In order for these pages to be nested under the main package name, be sure to set the parent property correctly. See the example below that adds child pages to the @wordpress/create-block section.

		"title": "@wordpress/create-block External Template",
		"slug": "packages-create-block-external-template",
		"markdown_source": "../packages/create-block/docs/",
		"parent": "packages-create-block"

Top ↑

It’s likely at some point, you’ll want to link to other internal documentation pages. It’s worth emphasizing all documents can be browsed in different contexts:

  • Block editor handbook
  • GitHub website
  • npm website

To create links that work in all contexts, you must use absolute path links without the prefix. You can reference files using the following patterns:

  • /docs/*.md
  • /packages/*/
  • /packages/components/src/**/

This way, they will be properly handled in all three aforementioned contexts.

Use the full directory and filename from the Gutenberg repository, not the published path; the Block Editor Handbook creates short URLs—you can see this in the tutorials section. Likewise, the portion is dropped in the handbook but should be included in the links.

An example, the link to this page is: /docs/contributors/documentation/

Note: The usual link transformation is not applied to links in callouts. See below.

Top ↑

Code examples

The code example in markdown should be wrapped in three tick marks “` and should additionally include a language specifier. See this GitHub documentation around fenced code blocks.

A unique feature to the Gutenberg documentation is the codetabs toggle, this allows two versions of code to be shown at once. This is used for showing both JSX and Plain code samples. For example, on this block tutorial page.

Here is an example codetabs section:

    \{\% codetabs \%\}
    \{\% JSX \%\}
    // JSX code here
    \{\% Plain \%\}
    // Plain code here
    \{\% end \%\}

The preferred format for code examples is JSX. This should be the default view. The example placed first in source will be shown as the default.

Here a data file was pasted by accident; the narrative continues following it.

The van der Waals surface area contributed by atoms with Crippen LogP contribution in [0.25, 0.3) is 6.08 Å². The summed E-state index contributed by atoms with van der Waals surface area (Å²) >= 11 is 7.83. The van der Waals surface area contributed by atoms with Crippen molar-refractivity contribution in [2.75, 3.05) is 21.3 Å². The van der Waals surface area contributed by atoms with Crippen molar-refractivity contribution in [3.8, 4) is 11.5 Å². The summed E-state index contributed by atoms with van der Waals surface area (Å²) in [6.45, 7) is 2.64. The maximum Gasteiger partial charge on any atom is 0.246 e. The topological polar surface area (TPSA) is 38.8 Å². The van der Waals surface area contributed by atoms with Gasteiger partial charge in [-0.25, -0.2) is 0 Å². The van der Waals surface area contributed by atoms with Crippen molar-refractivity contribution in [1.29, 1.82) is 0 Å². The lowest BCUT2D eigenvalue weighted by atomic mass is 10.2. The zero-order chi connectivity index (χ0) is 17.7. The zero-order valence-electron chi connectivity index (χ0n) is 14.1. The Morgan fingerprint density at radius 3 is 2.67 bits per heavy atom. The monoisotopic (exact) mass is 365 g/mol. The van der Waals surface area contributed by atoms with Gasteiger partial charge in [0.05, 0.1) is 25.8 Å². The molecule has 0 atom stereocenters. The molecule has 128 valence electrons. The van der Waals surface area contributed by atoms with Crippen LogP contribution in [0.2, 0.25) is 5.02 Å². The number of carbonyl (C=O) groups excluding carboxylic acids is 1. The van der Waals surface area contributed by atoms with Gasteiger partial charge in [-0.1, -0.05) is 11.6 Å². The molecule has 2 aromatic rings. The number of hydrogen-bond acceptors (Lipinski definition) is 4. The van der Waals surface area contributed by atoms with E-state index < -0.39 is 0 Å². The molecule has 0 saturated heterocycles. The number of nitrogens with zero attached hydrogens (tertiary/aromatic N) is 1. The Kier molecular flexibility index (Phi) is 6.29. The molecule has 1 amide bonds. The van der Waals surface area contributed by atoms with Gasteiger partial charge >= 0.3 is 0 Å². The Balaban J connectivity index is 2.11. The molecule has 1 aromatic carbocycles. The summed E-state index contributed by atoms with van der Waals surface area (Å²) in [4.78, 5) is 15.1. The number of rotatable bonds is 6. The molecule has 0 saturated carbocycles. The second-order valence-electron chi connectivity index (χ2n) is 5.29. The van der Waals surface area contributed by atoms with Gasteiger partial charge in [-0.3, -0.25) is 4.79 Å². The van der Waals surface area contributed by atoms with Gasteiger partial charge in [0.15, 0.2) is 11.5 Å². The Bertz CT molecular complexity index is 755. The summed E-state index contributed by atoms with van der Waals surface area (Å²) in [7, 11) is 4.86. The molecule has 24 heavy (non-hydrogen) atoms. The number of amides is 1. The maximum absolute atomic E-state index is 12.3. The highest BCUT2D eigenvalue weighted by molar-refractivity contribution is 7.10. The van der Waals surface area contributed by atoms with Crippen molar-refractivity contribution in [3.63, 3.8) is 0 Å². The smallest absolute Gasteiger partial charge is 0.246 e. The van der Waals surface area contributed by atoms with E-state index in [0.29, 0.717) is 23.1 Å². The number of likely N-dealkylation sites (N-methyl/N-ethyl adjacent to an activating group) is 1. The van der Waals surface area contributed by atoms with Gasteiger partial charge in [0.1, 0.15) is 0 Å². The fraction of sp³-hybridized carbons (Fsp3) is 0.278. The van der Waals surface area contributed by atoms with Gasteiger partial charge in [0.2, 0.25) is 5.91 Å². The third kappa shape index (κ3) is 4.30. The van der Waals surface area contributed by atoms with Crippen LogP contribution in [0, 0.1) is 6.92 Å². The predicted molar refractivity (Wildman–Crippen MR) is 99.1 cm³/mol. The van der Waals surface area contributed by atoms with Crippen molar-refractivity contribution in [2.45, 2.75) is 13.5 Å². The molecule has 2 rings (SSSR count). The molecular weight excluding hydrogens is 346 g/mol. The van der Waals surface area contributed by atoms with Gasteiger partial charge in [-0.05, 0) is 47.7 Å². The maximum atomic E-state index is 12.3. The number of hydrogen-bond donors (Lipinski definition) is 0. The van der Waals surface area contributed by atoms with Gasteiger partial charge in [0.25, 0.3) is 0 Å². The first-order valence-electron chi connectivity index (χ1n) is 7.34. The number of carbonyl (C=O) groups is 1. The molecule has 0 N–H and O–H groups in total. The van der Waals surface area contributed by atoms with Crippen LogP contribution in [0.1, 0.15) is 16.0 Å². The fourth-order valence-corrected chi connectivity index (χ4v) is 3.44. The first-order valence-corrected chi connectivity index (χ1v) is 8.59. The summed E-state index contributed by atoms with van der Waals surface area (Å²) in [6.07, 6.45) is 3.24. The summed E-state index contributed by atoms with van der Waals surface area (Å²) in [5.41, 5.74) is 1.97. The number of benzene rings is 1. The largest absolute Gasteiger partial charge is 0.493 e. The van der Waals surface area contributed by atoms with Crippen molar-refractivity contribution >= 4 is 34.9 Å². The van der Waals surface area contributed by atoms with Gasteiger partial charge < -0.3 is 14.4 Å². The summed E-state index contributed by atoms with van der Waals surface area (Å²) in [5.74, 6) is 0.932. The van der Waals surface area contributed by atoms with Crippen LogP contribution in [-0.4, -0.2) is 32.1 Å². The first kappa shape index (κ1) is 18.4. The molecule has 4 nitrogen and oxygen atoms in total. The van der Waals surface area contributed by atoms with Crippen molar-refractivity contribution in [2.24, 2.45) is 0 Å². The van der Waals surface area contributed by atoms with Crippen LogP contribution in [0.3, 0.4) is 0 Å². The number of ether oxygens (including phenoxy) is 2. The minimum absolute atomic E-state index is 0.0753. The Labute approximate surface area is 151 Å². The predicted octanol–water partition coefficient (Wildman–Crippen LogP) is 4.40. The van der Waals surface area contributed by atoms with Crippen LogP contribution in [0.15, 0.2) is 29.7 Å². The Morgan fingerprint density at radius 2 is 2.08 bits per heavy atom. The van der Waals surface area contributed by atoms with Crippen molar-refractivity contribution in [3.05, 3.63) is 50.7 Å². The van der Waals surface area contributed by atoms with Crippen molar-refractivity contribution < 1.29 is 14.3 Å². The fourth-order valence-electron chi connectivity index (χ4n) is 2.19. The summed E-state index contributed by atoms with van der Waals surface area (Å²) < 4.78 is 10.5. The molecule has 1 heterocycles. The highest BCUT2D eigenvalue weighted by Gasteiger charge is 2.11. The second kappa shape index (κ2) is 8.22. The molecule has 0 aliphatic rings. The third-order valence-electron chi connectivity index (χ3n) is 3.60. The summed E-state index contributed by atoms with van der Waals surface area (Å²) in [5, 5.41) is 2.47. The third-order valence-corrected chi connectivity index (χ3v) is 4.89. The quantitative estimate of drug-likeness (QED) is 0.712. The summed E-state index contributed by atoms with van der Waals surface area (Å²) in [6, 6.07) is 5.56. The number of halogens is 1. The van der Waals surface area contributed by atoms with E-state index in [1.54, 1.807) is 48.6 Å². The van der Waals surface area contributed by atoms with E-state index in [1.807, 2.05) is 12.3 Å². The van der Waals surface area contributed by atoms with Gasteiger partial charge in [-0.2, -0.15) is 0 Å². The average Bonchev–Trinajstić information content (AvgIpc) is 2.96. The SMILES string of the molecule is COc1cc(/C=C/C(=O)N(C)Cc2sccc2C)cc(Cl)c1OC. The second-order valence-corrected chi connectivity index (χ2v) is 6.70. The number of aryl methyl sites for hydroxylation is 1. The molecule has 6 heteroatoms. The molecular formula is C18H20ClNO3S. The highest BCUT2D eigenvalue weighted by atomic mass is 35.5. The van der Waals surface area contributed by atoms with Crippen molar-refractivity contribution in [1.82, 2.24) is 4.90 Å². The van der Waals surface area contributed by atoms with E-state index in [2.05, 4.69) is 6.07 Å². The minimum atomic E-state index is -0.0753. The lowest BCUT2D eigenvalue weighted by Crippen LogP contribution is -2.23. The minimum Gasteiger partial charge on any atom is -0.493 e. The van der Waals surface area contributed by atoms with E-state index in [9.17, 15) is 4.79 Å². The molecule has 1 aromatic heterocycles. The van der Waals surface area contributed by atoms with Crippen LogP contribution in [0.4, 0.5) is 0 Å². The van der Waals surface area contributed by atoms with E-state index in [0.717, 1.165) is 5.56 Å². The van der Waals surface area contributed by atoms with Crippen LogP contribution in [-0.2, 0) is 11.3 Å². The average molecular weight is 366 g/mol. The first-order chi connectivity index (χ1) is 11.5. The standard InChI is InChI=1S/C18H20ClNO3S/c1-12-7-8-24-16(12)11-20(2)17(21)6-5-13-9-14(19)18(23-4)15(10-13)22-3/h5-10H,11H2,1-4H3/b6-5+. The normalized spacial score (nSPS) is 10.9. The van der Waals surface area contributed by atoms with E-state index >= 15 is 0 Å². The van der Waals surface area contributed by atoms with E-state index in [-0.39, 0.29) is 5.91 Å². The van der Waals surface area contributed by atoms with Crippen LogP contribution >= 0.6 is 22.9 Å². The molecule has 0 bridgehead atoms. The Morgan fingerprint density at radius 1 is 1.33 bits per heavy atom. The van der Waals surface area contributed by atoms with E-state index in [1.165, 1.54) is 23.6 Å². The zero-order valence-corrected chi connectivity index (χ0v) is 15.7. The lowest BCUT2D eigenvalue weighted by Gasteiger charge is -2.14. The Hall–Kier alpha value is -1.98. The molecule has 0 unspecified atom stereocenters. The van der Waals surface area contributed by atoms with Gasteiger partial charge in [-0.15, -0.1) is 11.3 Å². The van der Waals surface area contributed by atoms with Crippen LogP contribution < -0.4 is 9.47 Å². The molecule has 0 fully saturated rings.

Note: It is not required to include plain JavaScript code examples for every guide. The recommendation is to include plain code for beginner tutorials or short examples, but the majority of code in Gutenberg packages and across the larger React and JavaScript ecosystem are in JSX that requires a build process.

Top ↑

Callout notices

The Block Editor handbook supports the same notice styles as other WordPress handbooks. However, the shortcode implementation is not ideal with the different locations the block editor handbook documentation is published (npm, GitHub).

The recommended way to implement in markdown is to use the raw HTML and callout callout-LEVEL classes. For example:

<div class="callout callout-info">This is an **info** callout.</div>

The following classes are available: infotipalertwarning

This is a **tip** callout.

This is an **info** callout.

This is an **alert** callout.

This is a **warning** callout.

Note: In callout notices, links also need to be HTML `<a href></a>` notations. The usual link transformation is not applied to links in callouts. For instance, to reach the Getting started > Create Block page, the URL in GitHub is and will have to be hardcoded for the endpoint in the Block Editor Handbook as to link correctly in the handbook.

You should configure your editor to use Prettier to auto-format markdown documents. See the Getting Started documentation for complete details.

An example config for using Visual Studio Code and the Prettier extensions:

"[[markdown]]": {
    "editor.defaultFormatter": "esbenp.prettier-vscode",
    "editor.formatOnSave": true

Depending on where you are viewing this document, the brackets may show as double. The proper format is just a single bracket.

Top ↑

Video embeds

Videos in the Block Editor Handbook need to be hosted on the WordPress YouTube channel as unlisted videos. This process requires additional permissions. Reach out in the #marketing Slack channel for assistance.

Once the video has been uploaded to YouTube, retrieve the video embed link. It should look something like this:

Then, place the following code where you want the video to be embedded in the documentation. Update the embed link and video title accordingly.

<iframe width="960" height="540" src="[Video embed link]" title="[Video title]" frameborder="0" allow="accelerometer; autoplay; clipboard-write; encrypted-media; gyroscope; picture-in-picture; web-share" allowfullscreen="true"></iframe>

Videos should have an aspect ratio of 16:9 and be filmed at the highest resolution possible.

Top ↑